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Adding Negatives

Date: 12/04/97 at 15:12:20
From: Michael Shaw
Subject: Integers

My class disagrees on the answer to this problem:

-2 - 7/10

Some think the answer is -1 3/10 while others think that the answer is 
-2 7/10.

Can you please clarify?

Date: 12/12/97 at 11:06:26
From: Doctor Mark
Subject: Re: Integers

Hi Michael,

Well, the answer is - 2 7/10, but that's more of a definition than 
anything else.

As you know, when you write a mixed number, like, say, 1 2/3, it means 
to *add* the  integer (1) and the fraction (2/3), so it is really the 
same thing as 1 + (2/3), which is the same thing as 5/3, or, in 
decimals, 1.66666...  .

It turns out that this is a really ancient notation for addition.  
About 500 years ago, when people wrote two numbers next to each other, 
it meant "add," and the "one and two thirds" is a remnant of that old 
notation which persists to the present day.  

However,  A b/c (i.e., "A and b cths") does *not* always mean "add 
the integer (A) and the fraction (b/c)", and that's where the 
confusion lies. It only means "add the integer and the fraction" when 
there is *no* minus sign to the left of the mixed number.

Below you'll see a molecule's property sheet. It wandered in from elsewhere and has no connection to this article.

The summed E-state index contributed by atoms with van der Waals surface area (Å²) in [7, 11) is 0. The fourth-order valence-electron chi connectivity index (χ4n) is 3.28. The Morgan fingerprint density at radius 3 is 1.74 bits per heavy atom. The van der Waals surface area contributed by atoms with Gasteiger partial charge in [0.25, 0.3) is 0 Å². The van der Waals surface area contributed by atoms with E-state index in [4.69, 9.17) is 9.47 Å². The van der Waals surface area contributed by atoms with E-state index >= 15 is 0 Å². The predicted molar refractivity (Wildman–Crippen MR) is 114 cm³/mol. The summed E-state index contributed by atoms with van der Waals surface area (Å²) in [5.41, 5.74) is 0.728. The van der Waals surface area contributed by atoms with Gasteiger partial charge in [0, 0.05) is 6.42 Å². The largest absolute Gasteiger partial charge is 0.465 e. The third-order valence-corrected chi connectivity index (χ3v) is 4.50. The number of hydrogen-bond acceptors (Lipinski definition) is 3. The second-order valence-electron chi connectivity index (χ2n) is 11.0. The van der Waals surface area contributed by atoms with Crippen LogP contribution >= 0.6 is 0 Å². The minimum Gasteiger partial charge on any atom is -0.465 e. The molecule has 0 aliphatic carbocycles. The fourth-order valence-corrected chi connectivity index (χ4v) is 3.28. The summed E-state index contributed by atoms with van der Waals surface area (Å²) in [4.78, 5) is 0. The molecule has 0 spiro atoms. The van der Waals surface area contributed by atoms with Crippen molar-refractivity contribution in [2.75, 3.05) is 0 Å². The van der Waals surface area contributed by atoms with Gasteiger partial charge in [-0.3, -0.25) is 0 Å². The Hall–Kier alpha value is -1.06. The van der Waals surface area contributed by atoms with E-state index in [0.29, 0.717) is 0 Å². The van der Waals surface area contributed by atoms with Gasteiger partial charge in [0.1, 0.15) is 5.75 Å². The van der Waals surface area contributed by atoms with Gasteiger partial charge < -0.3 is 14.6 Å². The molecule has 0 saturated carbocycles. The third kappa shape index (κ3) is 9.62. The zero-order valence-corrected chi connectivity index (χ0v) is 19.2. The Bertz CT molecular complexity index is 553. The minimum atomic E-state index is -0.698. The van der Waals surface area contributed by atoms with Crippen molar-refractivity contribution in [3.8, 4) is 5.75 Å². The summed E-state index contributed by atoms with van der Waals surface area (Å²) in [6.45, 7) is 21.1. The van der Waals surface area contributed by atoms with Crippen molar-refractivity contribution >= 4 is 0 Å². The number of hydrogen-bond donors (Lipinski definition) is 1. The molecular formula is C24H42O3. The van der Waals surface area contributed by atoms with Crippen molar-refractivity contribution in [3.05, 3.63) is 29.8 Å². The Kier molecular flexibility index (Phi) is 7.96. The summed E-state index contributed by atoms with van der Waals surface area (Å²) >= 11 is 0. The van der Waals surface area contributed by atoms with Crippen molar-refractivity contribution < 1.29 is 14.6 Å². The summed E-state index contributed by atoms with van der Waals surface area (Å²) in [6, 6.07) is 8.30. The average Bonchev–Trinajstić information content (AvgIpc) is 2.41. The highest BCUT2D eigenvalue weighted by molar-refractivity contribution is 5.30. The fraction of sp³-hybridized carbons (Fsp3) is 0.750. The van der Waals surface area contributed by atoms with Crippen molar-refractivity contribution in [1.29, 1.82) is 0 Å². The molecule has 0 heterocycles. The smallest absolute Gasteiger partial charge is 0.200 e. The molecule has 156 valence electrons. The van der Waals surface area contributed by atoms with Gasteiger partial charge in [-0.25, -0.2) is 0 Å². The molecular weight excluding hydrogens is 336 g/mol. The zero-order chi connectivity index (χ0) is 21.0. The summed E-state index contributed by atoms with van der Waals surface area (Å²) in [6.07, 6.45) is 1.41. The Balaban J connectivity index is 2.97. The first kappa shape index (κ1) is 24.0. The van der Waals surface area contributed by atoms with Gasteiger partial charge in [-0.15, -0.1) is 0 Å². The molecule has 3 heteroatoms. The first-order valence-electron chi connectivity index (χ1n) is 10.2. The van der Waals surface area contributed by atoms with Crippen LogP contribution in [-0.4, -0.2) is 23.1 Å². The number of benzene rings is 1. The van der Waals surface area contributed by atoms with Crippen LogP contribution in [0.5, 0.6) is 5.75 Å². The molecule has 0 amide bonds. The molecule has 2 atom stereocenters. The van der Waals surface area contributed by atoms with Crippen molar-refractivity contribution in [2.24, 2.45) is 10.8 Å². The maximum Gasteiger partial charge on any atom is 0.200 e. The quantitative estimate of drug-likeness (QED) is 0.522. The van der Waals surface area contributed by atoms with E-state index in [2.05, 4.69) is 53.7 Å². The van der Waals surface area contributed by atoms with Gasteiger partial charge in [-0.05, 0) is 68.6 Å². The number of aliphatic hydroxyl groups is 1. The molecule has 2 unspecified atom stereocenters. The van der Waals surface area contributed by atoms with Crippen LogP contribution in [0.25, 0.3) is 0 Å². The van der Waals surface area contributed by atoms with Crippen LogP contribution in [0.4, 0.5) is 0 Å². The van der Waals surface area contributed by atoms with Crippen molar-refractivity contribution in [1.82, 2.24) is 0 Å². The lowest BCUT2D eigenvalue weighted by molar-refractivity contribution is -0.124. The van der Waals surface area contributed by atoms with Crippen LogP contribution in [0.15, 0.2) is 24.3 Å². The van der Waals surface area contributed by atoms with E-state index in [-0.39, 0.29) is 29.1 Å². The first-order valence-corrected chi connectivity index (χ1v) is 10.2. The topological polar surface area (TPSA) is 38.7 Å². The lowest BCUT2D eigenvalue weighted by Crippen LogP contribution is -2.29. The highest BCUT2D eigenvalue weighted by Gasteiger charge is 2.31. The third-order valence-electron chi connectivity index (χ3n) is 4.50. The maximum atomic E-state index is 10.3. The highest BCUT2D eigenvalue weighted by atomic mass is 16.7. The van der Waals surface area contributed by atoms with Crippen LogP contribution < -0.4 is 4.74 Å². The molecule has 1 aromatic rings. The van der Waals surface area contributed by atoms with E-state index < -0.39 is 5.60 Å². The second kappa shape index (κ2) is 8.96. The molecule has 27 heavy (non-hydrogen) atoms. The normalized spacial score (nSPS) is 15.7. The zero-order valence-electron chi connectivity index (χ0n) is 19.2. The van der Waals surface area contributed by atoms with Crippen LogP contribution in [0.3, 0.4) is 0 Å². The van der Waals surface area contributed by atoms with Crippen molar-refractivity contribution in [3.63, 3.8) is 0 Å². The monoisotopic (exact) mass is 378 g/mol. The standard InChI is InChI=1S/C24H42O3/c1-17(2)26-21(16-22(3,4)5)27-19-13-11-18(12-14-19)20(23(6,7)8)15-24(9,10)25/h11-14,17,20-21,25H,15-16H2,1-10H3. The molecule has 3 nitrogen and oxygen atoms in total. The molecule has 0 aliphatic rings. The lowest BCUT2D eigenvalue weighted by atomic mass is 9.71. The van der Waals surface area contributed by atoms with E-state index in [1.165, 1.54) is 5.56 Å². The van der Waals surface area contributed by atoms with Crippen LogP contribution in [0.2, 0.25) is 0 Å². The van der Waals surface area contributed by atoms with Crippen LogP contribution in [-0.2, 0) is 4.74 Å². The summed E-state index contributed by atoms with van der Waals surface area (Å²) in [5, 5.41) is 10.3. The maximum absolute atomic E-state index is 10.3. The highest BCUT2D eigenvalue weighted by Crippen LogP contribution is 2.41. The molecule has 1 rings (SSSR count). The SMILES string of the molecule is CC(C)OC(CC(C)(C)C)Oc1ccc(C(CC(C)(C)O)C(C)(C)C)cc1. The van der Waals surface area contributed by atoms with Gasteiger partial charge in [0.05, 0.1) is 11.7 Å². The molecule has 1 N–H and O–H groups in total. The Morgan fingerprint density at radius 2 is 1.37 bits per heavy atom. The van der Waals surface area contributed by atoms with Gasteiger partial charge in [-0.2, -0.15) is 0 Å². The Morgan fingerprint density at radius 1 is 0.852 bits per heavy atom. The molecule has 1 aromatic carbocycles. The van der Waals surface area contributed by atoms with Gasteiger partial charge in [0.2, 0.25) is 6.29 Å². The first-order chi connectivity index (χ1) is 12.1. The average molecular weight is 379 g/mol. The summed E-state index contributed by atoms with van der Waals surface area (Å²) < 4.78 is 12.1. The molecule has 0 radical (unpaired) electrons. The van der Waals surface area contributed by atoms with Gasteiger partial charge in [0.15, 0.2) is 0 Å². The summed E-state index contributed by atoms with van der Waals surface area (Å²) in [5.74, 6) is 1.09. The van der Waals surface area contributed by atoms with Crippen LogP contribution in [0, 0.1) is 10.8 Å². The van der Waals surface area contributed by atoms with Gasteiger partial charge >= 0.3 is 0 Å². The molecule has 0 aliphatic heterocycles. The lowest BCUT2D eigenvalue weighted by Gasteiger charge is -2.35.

If you put a negative sign in front of (to the left of) a mixed 
number, that must mean to take the negative of the entire mixed 
number, because if it meant to add the fraction to the negative of the 
integer part, you would get crazy stuff  (I'll show you what kind of 
crazy stuff in  a minute).  

When you write - 2 7/10, you mean "the negative of the number 2 7/10"; 
that is, you mean:

- 2 7/10 = - (2 7/10) = - (2 + (7/10) ) = - 2 - (7/10)

So in this case, writing the fraction (7/10) next to the number (- 2) 
actually means "subtract," not "add."

Here's where the crazy stuff would pop up if you didn't use the 
definition above. What would happen if you wanted to *always* say that 
putting a negative sign in front of a mixed number meant to add that 
negative integer to the (positive) fractional part?  Let's try it:

Suppose that 

- 2 7/10 = ( - 2) + (7/10) 

Then we would get that this equals

= (7/10) - 2 = (7/10) - (20/10) = - (13/10) = - (1 and (3/10)) = 
  - 1 3/10.

But why stop there?  By the same reasoning, we would have to interpret
 - 1 3/10 as the sum of (-1) and the fraction (3/10):

- 1 3/10 = (- 1) + (3/10) = (3/10) - 1 = (3/10) - (10/10) = - 7/10.

So what is - 2 7/10?  Is it - 1 3/10, or - 7/10?  You see that this 
leads to problems!

Because of difficulties like this, we have to agree that putting a 
minus sign in front of a mixed number means "take the negative of the 
*entire* mixed number," and *not*  "add the (positive) fraction part 
and the negative integer part".  

However, I would say that the mistake is an extremely subtle one, and 
I think it would have caught a lot of people by surprise. If *you* 
were in my class and *you*  made a mistake like that, I would have 
told you that this was an extremely smart mistake to make, and that 
you were probably a pretty smart kid to make it!

Write back any other time you have questions.

-Doctor Mark,  The Math Forum
 Check out our web site!   
Associated Topics:
Elementary Addition
Elementary Subtraction
Middle School Negative Numbers

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